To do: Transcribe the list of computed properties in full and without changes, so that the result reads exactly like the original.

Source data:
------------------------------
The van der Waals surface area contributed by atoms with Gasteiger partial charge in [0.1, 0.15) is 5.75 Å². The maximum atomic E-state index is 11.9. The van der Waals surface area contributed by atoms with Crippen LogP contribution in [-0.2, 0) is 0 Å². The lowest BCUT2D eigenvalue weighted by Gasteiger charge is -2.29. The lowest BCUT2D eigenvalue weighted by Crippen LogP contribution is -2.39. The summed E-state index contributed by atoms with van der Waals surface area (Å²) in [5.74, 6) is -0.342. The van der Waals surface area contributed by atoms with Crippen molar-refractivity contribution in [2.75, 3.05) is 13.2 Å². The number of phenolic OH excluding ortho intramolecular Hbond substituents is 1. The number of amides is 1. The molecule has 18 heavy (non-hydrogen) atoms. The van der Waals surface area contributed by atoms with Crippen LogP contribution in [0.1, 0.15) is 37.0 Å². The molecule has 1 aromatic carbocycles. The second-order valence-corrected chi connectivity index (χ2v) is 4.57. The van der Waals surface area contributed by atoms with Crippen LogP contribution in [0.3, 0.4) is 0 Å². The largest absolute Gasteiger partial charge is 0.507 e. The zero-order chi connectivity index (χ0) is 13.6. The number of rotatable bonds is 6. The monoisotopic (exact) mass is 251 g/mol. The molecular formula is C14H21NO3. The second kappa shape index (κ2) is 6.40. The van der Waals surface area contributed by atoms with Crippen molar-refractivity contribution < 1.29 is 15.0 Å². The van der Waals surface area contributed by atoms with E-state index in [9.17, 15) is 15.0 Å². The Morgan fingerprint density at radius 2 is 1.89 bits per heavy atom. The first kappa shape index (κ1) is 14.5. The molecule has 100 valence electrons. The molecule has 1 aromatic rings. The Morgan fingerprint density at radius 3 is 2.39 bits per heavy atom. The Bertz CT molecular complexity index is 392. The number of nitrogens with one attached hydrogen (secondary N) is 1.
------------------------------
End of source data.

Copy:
The van der Waals surface area contributed by atoms with Gasteiger partial charge in [0.1, 0.15) is 5.75 Å². The maximum atomic E-state index is 11.9. The van der Waals surface area contributed by atoms with Crippen LogP contribution in [-0.2, 0) is 0 Å². The lowest BCUT2D eigenvalue weighted by Gasteiger charge is -2.29. The lowest BCUT2D eigenvalue weighted by Crippen LogP contribution is -2.39. The summed E-state index contributed by atoms with van der Waals surface area (Å²) in [5.74, 6) is -0.342. The van der Waals surface area contributed by atoms with Crippen molar-refractivity contribution in [2.75, 3.05) is 13.2 Å². The number of phenolic OH excluding ortho intramolecular Hbond substituents is 1. The number of amides is 1. The molecule has 18 heavy (non-hydrogen) atoms. The van der Waals surface area contributed by atoms with Crippen LogP contribution in [0.1, 0.15) is 37.0 Å². The molecule has 1 aromatic carbocycles. The second-order valence-corrected chi connectivity index (χ2v) is 4.57. The van der Waals surface area contributed by atoms with Crippen LogP contribution in [0.3, 0.4) is 0 Å². The largest absolute Gasteiger partial charge is 0.507 e. The zero-order chi connectivity index (χ0) is 13.6. The number of rotatable bonds is 6. The monoisotopic (exact) mass is 251 g/mol. The molecular formula is C14H21NO3. The second kappa shape index (κ2) is 6.40. The van der Waals surface area contributed by atoms with Crippen molar-refractivity contribution < 1.29 is 15.0 Å². The van der Waals surface area contributed by atoms with E-state index in [9.17, 15) is 15.0 Å². The Morgan fingerprint density at radius 2 is 1.89 bits per heavy atom. The first kappa shape index (κ1) is 14.5. The molecule has 100 valence electrons. The molecule has 1 aromatic rings. The Morgan fingerprint density at radius 3 is 2.39 bits per heavy atom. The Bertz CT molecular complexity index is 392. The number of nitrogens with one attached hydrogen (secondary N) is 1.